Effects of beta-hydroxy-beta-methylbutyrate (HMB) on the expression of ubiquitin ligases, protein synthesis pathways and contractile function in extensor digitorum longus (EDL) of fed and fasting rats
- 547 Downloads
Beta-hydroxy-beta-methylbutyrate (HMB), a leucine metabolite, enhances the gain of skeletal muscle mass by increasing protein synthesis or attenuating protein degradation or both. The aims of this study were to investigate the effect of HMB on molecular factors controlling skeletal muscle protein synthesis and degradation, as well as muscle contractile function, in fed and fasted conditions. Wistar rats were supplied daily with HMB (320 mg/kg body weight diluted in NaCl-0.9%) or vehicle only (control) by gavage for 28 days. After this period, some of the animals were subjected to a 24-h fasting, while others remained in the fed condition. The EDL muscle was then removed, weighed and used to evaluate the genes and proteins involved in protein synthesis (AKT/4E-BP1/S6) and degradation (Fbxo32 and Trim63). A sub-set of rats were used to measure in vivo muscle contractile function. HMB supplementation increased AKT phosphorylation during fasting (three-fold). In the fed condition, no differences were detected in atrogenes expression between control and HMB supplemented group; however, HMB supplementation did attenuate the fasting-induced increase in their expression levels. Fasting animals receiving HMB showed improved sustained tetanic contraction times (one-fold) and an increased muscle to tibia length ratio (1.3-fold), without any cross-sectional area changes. These results suggest that HMB supplementation under fasting conditions increases AKT phosphorylation and attenuates the increased of atrogenes expression, followed by a functional improvement and gain of skeletal muscle weight, suggesting that HMB protects skeletal muscle against the deleterious effects of fasting.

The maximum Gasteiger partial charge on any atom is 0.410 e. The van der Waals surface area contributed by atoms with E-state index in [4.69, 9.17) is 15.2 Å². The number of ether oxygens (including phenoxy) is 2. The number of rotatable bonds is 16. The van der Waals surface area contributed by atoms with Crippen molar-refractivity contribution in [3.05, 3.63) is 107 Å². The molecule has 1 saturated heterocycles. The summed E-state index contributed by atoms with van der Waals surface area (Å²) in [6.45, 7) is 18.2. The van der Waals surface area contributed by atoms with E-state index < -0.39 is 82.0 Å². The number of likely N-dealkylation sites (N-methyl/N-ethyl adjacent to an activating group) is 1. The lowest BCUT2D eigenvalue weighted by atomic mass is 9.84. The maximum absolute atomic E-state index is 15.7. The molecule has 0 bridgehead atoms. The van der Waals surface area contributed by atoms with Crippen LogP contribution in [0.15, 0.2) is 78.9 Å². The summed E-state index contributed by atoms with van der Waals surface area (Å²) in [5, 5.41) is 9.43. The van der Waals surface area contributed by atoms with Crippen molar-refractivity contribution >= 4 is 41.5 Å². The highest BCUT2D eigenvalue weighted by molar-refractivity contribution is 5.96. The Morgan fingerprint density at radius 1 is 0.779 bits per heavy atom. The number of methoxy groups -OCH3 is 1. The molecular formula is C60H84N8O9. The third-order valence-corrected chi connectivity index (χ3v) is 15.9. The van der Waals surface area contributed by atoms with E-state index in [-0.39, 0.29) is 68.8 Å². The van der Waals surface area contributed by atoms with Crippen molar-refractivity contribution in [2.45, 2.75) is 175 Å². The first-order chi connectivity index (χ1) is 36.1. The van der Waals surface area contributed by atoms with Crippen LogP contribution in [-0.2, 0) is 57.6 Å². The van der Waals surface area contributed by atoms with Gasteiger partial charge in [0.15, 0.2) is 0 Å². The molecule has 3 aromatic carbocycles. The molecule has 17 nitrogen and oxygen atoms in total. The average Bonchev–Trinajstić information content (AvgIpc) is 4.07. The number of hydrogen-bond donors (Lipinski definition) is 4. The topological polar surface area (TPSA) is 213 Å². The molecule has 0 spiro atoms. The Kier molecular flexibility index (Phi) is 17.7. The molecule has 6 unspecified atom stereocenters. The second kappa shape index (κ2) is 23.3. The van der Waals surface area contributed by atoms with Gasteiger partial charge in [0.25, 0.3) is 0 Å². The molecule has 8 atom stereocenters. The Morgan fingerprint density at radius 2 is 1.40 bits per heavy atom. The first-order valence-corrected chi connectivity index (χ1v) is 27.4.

KeywordsHMB Protein synthesis Protein degradation EDL Muscle contraction
Acquired immune deficiency syndrome
Analysis of variance
Area under the curve
Extensor digitorum longus
Forkhead box O
Mammalian target of rapamycin
Time to peak tension
Time of sustained isometric contraction
F. Gerlinger-Romero and L. Guimarães-Ferreira, for a research fellowship from São Paulo Research Foundation, CAPES (Coordenação de Aperfeiçoamento de Pessoal de Nível Superior); C. Yogi Yonamine and R. Barrera Salgueiro, for a research fellowship from FAPESP (Fundação de Amparo Pesquisa do Estado de São Paulo); and M. T. Nunes, for a fellowship from CNPq (Conselho Nacional de Desenvolvimento Científico e Tecnológico). The authors would like to thank Dr. John A. Rathmacher from Metabolic Technologies, Inc. HMB-FA was formulated and supplied by Metabolic Technologies, Inc. The late, for Adhemar Pettri Filho.
Compliance with ethical standards
Conflict of interest
The authors declare they have no conflict of interest.
- 7.Lowery RP, Joy JM, Rathmacher JA, Baier SM, Fuller J Jr, Shelley MC 2nd, Jaeger R, Purpura M, Wilson SM, Wilson JM (2014) Interaction of beta-hydroxy-beta-methylbutyrate free acid (HMB-FA) and adenosine triphosphate (ATP) on muscle mass, strength, and power in resistance trained individuals. J Strength Cond Res 30(7):1843–1854CrossRefGoogle Scholar
- 29.Schiaffino S, Sandri M, Murgia M (2007) Activity-dependent signaling pathways controlling muscle diversity and plasticity. Physiology (Bethesda, Md: 1985) 22:269–278Google Scholar
- 36.Townsend JR, Hoffman JR, Gonzalez AM, Jajtner AR, Boone CH, Robinson EH, Mangine GT, Wells AJ, Fragala MS, Fukuda DH, Stout JR (2015) Effects of beta-hydroxy-beta-methylbutyrate free acid ingestion and resistance exercise on the acute endocrine response. Int J Endocrinol 2015:856708CrossRefGoogle Scholar